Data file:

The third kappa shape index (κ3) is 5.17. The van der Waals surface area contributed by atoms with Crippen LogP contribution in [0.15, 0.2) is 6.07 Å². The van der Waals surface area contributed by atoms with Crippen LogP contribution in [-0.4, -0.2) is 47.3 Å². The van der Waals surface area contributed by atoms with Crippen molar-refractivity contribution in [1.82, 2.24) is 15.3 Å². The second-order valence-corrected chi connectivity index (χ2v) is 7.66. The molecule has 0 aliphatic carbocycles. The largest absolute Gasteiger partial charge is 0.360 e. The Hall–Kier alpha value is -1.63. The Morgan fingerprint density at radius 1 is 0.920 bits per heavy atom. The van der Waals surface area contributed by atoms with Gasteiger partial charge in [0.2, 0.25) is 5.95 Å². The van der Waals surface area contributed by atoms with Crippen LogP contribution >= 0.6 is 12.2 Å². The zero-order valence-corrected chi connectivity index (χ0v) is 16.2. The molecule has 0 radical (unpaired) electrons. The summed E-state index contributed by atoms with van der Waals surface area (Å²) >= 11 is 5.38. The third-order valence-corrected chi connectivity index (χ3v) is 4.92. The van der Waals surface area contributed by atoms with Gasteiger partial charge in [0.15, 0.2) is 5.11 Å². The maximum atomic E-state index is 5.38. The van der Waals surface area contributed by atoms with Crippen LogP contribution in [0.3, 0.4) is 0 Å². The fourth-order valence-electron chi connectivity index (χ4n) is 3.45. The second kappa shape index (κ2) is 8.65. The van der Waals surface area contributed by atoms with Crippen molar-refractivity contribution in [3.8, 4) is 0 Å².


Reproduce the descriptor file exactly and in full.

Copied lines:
The third kappa shape index (κ3) is 5.17. The van der Waals surface area contributed by atoms with Crippen LogP contribution in [0.15, 0.2) is 6.07 Å². The van der Waals surface area contributed by atoms with Crippen LogP contribution in [-0.4, -0.2) is 47.3 Å². The van der Waals surface area contributed by atoms with Crippen molar-refractivity contribution in [1.82, 2.24) is 15.3 Å². The second-order valence-corrected chi connectivity index (χ2v) is 7.66. The molecule has 0 aliphatic carbocycles. The largest absolute Gasteiger partial charge is 0.360 e. The Hall–Kier alpha value is -1.63. The Morgan fingerprint density at radius 1 is 0.920 bits per heavy atom. The van der Waals surface area contributed by atoms with Gasteiger partial charge in [0.2, 0.25) is 5.95 Å². The van der Waals surface area contributed by atoms with Crippen LogP contribution >= 0.6 is 12.2 Å². The zero-order valence-corrected chi connectivity index (χ0v) is 16.2. The molecule has 0 radical (unpaired) electrons. The summed E-state index contributed by atoms with van der Waals surface area (Å²) >= 11 is 5.38. The third-order valence-corrected chi connectivity index (χ3v) is 4.92. The van der Waals surface area contributed by atoms with Gasteiger partial charge in [0.15, 0.2) is 5.11 Å². The maximum atomic E-state index is 5.38. The van der Waals surface area contributed by atoms with Crippen LogP contribution in [0.3, 0.4) is 0 Å². The fourth-order valence-electron chi connectivity index (χ4n) is 3.45. The second kappa shape index (κ2) is 8.65. The van der Waals surface area contributed by atoms with Crippen molar-refractivity contribution in [3.8, 4) is 0 Å².